``````>>> p = np.arange( 20 ).reshape( ( 4 , 5 ) )
>>> r = [ 0 , 2 ]
>>> c = [ 1 , 2 , 3 ]
>>> p = p [ np.setdiff1d( np.arange( p.shape[0] ), r ) , : ]
>>> p = p [ : , np.setdiff1d( np.arange( p.shape[1] ) , c ) ]
>>> p
array([[ 5,  9],
[15, 19]])
``````
-

Another elegant solution to the first question may be the `insert` command:

``````p = np.array([[1,2],[3,4]])
p = np.insert(p, 2, values=0, axis=1) # insert values before column 2
``````

``````array([[1, 2, 0],
[3, 4, 0]])
``````

`insert` may be slower than `append` but allows you to fill the whole row/column with one value easily.

As for the second question, `delete` has been suggested before:

``````p = np.delete(p, 2, axis=1)
``````

Which restores the original array again:

``````array([[1, 2],
[3, 4]])
``````
-

I find it much easier to "extend" via assigning in a bigger matrix. E.g.

``````import numpy as np
p = np.array([[1,2], [3,4]])
g = np.array(range(20))
g.shape = (4,5)
g[0:2, 0:2] = p
``````

Here are the arrays:

`p`

``````   array([[1, 2],
[3, 4]])
``````

`g`:

``````array([[ 0,  1,  2,  3,  4],
[ 5,  6,  7,  8,  9],
[10, 11, 12, 13, 14],
[15, 16, 17, 18, 19]])
``````

and the resulting `g` after assignment:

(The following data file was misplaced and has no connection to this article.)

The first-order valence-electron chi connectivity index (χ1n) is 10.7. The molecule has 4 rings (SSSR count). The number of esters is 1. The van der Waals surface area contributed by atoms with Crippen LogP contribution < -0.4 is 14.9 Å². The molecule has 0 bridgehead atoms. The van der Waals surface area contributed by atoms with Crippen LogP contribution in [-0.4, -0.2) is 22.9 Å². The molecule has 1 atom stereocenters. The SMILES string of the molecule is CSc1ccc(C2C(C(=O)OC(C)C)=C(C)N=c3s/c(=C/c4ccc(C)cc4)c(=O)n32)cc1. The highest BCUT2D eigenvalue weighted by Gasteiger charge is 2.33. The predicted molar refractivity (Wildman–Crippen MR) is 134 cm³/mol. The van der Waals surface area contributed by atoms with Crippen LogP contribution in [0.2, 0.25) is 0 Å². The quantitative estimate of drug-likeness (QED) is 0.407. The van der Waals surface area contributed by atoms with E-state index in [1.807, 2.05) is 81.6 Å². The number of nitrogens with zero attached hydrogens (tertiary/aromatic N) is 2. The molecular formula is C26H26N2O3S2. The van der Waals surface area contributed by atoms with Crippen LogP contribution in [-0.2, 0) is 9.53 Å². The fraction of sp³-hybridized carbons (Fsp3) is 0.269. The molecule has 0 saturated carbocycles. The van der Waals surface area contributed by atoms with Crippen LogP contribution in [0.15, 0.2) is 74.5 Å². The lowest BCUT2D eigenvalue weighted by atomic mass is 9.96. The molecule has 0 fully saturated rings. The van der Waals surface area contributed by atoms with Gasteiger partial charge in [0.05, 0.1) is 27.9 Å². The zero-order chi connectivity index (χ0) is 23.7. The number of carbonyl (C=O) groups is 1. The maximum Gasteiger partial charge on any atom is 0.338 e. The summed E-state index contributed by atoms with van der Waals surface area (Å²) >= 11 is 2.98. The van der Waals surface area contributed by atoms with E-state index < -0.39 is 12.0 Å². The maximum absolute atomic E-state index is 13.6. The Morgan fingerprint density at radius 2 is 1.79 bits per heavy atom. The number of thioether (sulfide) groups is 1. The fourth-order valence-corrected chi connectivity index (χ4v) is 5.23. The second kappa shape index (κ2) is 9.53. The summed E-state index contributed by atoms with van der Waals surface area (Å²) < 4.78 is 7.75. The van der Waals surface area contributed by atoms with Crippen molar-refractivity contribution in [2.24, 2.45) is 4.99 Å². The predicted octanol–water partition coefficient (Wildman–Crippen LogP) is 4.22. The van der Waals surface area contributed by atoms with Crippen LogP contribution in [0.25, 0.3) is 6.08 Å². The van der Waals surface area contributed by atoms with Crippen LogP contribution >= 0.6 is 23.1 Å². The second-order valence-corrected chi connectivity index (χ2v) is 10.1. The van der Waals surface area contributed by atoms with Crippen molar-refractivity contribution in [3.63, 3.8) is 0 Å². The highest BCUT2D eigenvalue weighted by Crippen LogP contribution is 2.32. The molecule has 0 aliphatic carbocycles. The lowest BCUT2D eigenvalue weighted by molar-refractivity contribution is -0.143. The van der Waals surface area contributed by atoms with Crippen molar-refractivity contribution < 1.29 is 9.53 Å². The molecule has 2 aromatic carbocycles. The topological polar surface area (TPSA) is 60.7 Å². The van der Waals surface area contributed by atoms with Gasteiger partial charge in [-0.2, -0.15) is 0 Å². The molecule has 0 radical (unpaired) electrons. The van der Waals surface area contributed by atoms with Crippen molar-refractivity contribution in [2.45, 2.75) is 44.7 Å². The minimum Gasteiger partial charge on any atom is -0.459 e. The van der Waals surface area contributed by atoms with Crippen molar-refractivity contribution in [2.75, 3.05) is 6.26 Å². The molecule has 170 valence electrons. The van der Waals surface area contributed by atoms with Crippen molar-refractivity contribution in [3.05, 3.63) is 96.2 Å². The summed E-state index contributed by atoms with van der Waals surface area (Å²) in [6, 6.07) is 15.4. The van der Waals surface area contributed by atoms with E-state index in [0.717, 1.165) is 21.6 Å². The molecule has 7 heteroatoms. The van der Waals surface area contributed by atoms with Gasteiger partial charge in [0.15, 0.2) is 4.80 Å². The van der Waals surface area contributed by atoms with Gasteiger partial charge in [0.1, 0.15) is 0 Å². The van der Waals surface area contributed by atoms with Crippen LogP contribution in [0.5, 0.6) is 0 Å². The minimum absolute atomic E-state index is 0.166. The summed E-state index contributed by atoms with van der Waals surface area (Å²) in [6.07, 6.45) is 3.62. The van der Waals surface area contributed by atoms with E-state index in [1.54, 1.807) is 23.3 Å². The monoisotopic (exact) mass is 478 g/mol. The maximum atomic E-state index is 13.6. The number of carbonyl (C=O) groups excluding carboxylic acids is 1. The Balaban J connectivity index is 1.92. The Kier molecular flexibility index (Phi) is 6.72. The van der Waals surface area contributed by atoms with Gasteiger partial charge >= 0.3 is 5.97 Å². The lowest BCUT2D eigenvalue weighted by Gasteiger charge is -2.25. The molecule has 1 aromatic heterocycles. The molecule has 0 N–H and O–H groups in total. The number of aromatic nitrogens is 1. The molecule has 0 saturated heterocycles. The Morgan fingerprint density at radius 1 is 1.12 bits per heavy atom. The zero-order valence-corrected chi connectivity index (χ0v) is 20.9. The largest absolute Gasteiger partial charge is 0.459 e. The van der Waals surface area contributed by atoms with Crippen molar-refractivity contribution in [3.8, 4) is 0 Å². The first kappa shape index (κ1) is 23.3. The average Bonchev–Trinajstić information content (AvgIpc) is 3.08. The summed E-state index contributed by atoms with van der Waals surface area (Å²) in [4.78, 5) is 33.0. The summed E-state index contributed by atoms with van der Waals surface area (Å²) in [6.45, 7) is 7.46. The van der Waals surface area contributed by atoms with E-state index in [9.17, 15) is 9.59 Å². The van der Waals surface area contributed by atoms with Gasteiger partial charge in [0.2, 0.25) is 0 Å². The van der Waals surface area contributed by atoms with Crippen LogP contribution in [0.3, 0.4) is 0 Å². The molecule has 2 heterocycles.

``````   array([[ 1,  2,  2,  3,  4],
[ 3,  4,  7,  8,  9],
[10, 11, 12, 13, 14],
[15, 16, 17, 18, 19]])
``````
-

Use numpy.append.

http://docs.scipy.org/doc/numpy/reference/generated/numpy.append.html#numpy.append

Use numpy.delete

http://docs.scipy.org/doc/numpy/reference/generated/numpy.delete.html

-

You can use:

``````>>> np.concatenate([array1, array2, ...])
``````

e.g.

``````>>> import numpy as np
>>> a = [[1, 2, 3],[10, 20, 30]]
>>> b = [[100,200,300]]
>>> a = np.array(a) # not necessary, but numpy objects prefered to built-in
>>> b = np.array(b) # "^
>>> a
array([[ 1,  2,  3],
[10, 20, 30]])
>>> b
array([[100, 200, 300]])
>>> c = np.concatenate([a,b])
>>> c
array([[  1,   2,   3],
[ 10,  20,  30],
[100, 200, 300]])
>>> print c
[[  1   2   3]
[ 10  20  30]
[100 200 300]]
``````

~-+-~-+-~-+-~

Sometimes, you will come across trouble if a numpy array object is initialized with incomplete values for its shape property. This problem is fixed by assigning to the shape property the tuple: (array_length, element_length).

Note: Here, 'array_length' and 'element_length' are integer parameters, which you substitute values in for. A 'tuple' is just a pair of numbers in parentheses.

e.g.

``````>>> import numpy as np
>>> a = np.array([[1,2,3],[10,20,30]])
>>> b = np.array([100,200,300]) # initialize b with incorrect dimensions
>>> a.shape
(2, 3)
>>> b.shape
(3,)
>>> c = np.concatenate([a,b])

Traceback (most recent call last):
File "<pyshell#191>", line 1, in <module>
c = np.concatenate([a,b])
ValueError: all the input arrays must have same number of dimensions
>>> b.shape = (1,3)
>>> c = np.concatenate([a,b])
>>> c
array([[  1,   2,   3],
[ 10,  20,  30],
[100, 200, 300]])
``````
-

maybe you need this.

``````>>> x = np.array([11,22])
>>> y = np.array([18,7,6])
>>> z = np.array([1,3,5])
>>> np.concatenate((x,y,z))
array([11, 22, 18,  7,  6,  1,  3,  5])
``````
-